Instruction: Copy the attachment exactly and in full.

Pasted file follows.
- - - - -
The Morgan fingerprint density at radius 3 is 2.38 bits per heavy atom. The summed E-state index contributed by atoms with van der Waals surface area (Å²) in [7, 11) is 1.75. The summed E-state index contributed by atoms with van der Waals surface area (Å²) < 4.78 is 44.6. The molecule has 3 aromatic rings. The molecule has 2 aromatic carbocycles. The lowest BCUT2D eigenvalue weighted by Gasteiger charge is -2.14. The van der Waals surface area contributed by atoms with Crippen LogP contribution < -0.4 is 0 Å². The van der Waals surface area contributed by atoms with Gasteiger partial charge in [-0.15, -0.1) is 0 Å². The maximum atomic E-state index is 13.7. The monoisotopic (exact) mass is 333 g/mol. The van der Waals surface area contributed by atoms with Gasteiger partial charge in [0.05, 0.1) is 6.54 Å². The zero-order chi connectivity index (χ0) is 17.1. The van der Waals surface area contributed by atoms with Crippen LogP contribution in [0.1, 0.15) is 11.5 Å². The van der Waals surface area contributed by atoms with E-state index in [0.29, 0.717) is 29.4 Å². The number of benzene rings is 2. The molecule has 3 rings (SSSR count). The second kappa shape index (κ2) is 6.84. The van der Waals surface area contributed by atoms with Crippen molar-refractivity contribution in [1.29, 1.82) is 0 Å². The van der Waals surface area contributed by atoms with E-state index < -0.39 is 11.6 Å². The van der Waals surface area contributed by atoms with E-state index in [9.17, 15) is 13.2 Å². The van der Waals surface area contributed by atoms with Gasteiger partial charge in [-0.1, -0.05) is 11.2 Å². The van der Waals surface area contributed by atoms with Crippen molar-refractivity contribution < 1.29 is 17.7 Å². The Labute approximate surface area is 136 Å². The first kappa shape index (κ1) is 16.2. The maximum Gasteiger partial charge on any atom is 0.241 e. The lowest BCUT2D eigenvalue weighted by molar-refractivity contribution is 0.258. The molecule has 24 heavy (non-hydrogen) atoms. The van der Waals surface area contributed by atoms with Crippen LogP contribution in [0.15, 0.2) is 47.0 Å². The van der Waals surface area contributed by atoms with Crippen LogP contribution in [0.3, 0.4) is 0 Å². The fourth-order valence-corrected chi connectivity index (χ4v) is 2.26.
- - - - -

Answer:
The Morgan fingerprint density at radius 3 is 2.38 bits per heavy atom. The summed E-state index contributed by atoms with van der Waals surface area (Å²) in [7, 11) is 1.75. The summed E-state index contributed by atoms with van der Waals surface area (Å²) < 4.78 is 44.6. The molecule has 3 aromatic rings. The molecule has 2 aromatic carbocycles. The lowest BCUT2D eigenvalue weighted by Gasteiger charge is -2.14. The van der Waals surface area contributed by atoms with Crippen LogP contribution < -0.4 is 0 Å². The van der Waals surface area contributed by atoms with Gasteiger partial charge in [-0.15, -0.1) is 0 Å². The maximum atomic E-state index is 13.7. The monoisotopic (exact) mass is 333 g/mol. The van der Waals surface area contributed by atoms with Gasteiger partial charge in [0.05, 0.1) is 6.54 Å². The zero-order chi connectivity index (χ0) is 17.1. The van der Waals surface area contributed by atoms with Crippen LogP contribution in [0.1, 0.15) is 11.5 Å². The van der Waals surface area contributed by atoms with E-state index in [0.29, 0.717) is 29.4 Å². The number of benzene rings is 2. The molecule has 3 rings (SSSR count). The second kappa shape index (κ2) is 6.84. The van der Waals surface area contributed by atoms with Crippen molar-refractivity contribution in [1.29, 1.82) is 0 Å². The van der Waals surface area contributed by atoms with E-state index < -0.39 is 11.6 Å². The van der Waals surface area contributed by atoms with E-state index in [9.17, 15) is 13.2 Å². The van der Waals surface area contributed by atoms with Gasteiger partial charge in [-0.1, -0.05) is 11.2 Å². The van der Waals surface area contributed by atoms with Crippen molar-refractivity contribution < 1.29 is 17.7 Å². The Labute approximate surface area is 136 Å². The first kappa shape index (κ1) is 16.2. The maximum Gasteiger partial charge on any atom is 0.241 e. The lowest BCUT2D eigenvalue weighted by molar-refractivity contribution is 0.258. The molecule has 24 heavy (non-hydrogen) atoms. The van der Waals surface area contributed by atoms with Crippen LogP contribution in [0.15, 0.2) is 47.0 Å². The van der Waals surface area contributed by atoms with Crippen LogP contribution in [0.3, 0.4) is 0 Å². The fourth-order valence-corrected chi connectivity index (χ4v) is 2.26.